The Beauty Of Live Theater

“The Whole World’s A Stage and all the men and women merely players: they have their exits and their entrances; and one man in his time plays many parts, his acts being seven ages.”

The “seven ages” according to experts analyzing Shakespeare’s thought process is as follows:

Infant, schoolboy/girl, lover, soldier, pantalone (someone at the top of his or her game/ social order), old age, and of course… death.

The reason I mention the above quote is because of it’s complexity illustrated in a wonderfully simplistic phrase, both poetic and truthful… One of the greatest thoughts ever expressed on stage.

As we wander down a path that seems to change with the ebbs and flows of people, places, and jobs… we add layers of flavor to our personas that many have called “the spice of life”. For some this analysis makes no sense because their comfort zone lies in the repetition of working, eating, sleeping, rinse and repeat.

But for me, life is a cabernet to be drunk slowly. Let us enjoy all the nuances of the people, places, and of course the amazing meals that connects to the unexpected daily tapestry written in a book illustrated by our dreams.

Having said all that there is nothing quite as relaxing, sometimes invigorating, and usually entertaining as live theatre (this is most certainly part of the above mentioned tapestry).

Nancy and I journeyed to go see “I Hate Hamlet” at the Festival Theatre during the Neil Simon Festival in Cedar City Utah. The Neil Simon Festival is relatively new and is the brain child of former principle member of the Tony award winning Cedar City Shakespeare Festival, Peter Sham.

Directed by Richard Bugg this play is set in modern times. In 1987 the playwright, Paul Rudnick, rented an apartment on the top floor of a Greenwich Village brownstone. He learned that John Barrymore had once lived in it and that he had renovated the space into, what the real estate ad described as a “medieval duplex”. A year later Rudnick felt compelled to write a play about both the apartment and the legacy of John Barrymore.

Barrymore’s interpretation of Hamlet is widely considered one of the best of all time. He was haunted by the character, just as the main character in this play, Andrew, is haunted by the ghost of Barrymore. Barrymore spent the rest of his life trying to match the power, grace, intensity, and impossible command of body language that he achieved in this performance.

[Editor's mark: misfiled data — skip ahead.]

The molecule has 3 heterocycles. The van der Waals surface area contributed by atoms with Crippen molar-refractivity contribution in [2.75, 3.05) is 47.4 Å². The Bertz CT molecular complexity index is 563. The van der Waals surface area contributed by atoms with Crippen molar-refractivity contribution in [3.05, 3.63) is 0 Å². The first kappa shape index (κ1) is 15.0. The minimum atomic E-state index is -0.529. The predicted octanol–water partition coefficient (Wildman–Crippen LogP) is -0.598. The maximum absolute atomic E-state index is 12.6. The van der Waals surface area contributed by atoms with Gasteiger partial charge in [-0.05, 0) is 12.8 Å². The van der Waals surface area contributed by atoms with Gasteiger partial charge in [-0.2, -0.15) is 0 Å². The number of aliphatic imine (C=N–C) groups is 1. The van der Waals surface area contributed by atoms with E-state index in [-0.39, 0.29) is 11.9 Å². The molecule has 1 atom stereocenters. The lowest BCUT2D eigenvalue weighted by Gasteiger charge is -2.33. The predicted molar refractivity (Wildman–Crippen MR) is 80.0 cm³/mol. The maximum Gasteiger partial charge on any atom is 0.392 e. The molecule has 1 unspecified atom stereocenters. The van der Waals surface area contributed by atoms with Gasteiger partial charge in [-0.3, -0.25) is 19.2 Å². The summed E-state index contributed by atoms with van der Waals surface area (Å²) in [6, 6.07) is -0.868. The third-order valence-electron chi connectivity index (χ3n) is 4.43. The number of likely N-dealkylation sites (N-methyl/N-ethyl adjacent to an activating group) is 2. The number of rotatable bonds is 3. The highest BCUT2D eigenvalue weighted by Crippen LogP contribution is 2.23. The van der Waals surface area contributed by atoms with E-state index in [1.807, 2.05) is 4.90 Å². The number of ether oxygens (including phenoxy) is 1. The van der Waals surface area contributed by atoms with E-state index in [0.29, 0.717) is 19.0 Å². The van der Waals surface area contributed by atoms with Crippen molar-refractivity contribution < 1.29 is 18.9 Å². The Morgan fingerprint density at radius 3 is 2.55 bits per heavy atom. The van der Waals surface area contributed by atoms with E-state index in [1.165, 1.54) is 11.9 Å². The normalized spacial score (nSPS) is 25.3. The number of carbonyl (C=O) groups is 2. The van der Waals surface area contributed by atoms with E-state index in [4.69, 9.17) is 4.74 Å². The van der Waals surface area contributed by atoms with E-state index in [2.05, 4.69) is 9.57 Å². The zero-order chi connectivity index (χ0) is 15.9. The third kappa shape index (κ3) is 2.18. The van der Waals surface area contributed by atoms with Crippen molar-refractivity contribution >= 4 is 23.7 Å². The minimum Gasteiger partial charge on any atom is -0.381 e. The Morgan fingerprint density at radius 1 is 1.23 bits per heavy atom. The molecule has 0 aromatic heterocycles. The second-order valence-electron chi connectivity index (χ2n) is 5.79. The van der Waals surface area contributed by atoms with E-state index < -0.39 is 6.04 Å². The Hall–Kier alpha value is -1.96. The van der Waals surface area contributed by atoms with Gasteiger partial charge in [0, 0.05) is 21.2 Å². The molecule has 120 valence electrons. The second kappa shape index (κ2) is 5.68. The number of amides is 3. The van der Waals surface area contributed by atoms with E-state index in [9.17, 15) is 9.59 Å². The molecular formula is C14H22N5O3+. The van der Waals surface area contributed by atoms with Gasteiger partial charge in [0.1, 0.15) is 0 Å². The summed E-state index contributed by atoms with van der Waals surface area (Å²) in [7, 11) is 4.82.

The dialogue and interaction between Andrew (whom just got the part of Hamlet in a production in central park) and the ghost of Barrymore becomes much more than just a question of an actors portrayal or commitment. The story evolves into a question about choosing to pursue wealth or the honor and integrity of self-worth. At least once in our own lives we are faced with the same choice.

Take time to sip in the beauty around us and possibly that could include live theater. We are blessed to live in an age with so many events literally a click away. From enjoying a play, show, sporting event, or concert, and if the stars align just right, you may be taken beyond the time frame of the event and experience a long lasting memory.


Passion PAZAZ™ Style

When you live in the experience and you are passionate about what you do there is a magic that goes well beyond the task, the event, or the story. This “magic” can be felt by those around you that hear the change in tonality of your voice, the movement of your body, and the glow that surrounds you.

My dad used to sway to the music he was playing, close his eyes, and drift into a sublime space. This series of gestures inevitably created a wonderful connection with the listener that brought the music from his soul to his fingers to the audiences ears. Every movement was based upon a phrase that brought witness to the “Passion” of the moment. Smiles could be seen, bodies pulsated, and hearts were touched.

As a small boy I would never forget those moments of pure joy that spurned me on to become an impassioned ambassador of all things that could be considered “art”. Music, theatre, sports, and even food and wine became my wheelhouse.

When I’m in the world today I see those that blend their talents into an art form that freezes a moment within a picture frame of time. The rarity of this combined with the spontaneity of the circumstance captures a talent, years in its development, to unleash an experience that morphs into a memory.

When someone gives a part of themselves to add to the moment there becomes a connection or a bond that can not be broken. It is within this vulnerability that produces an inner smile forming a path that winds around our heart.

Watching glass blowers go through the process that begins with raw materials and upon completion ends with a work of art is one such example. Another is the musician that beckons to the audience to hear the notes one by one that forms a phrase, that produces a song.

Within my profession of food and wine there are few times that a chef or a server can complete the connection to the guest. Because of the importance of reading the guest, knowing the food, and producing the product as written on the menu there are many variables that can disconnect the expertise that is required to connect all those dots.

That is why it is so rare to feel complete satisfaction within the culinary world. But when you do there is a sense of “Passion” that goes well beyond the outer envelope and speaks to the soul of the team. This produces a lighting bolt beyond sustenance and beyond the orchestral dining ensemble that just produced a very rare culinary symphony.

For all those involved in any art form I salute your “Passion” because it is within this context that you just made the world a better place.

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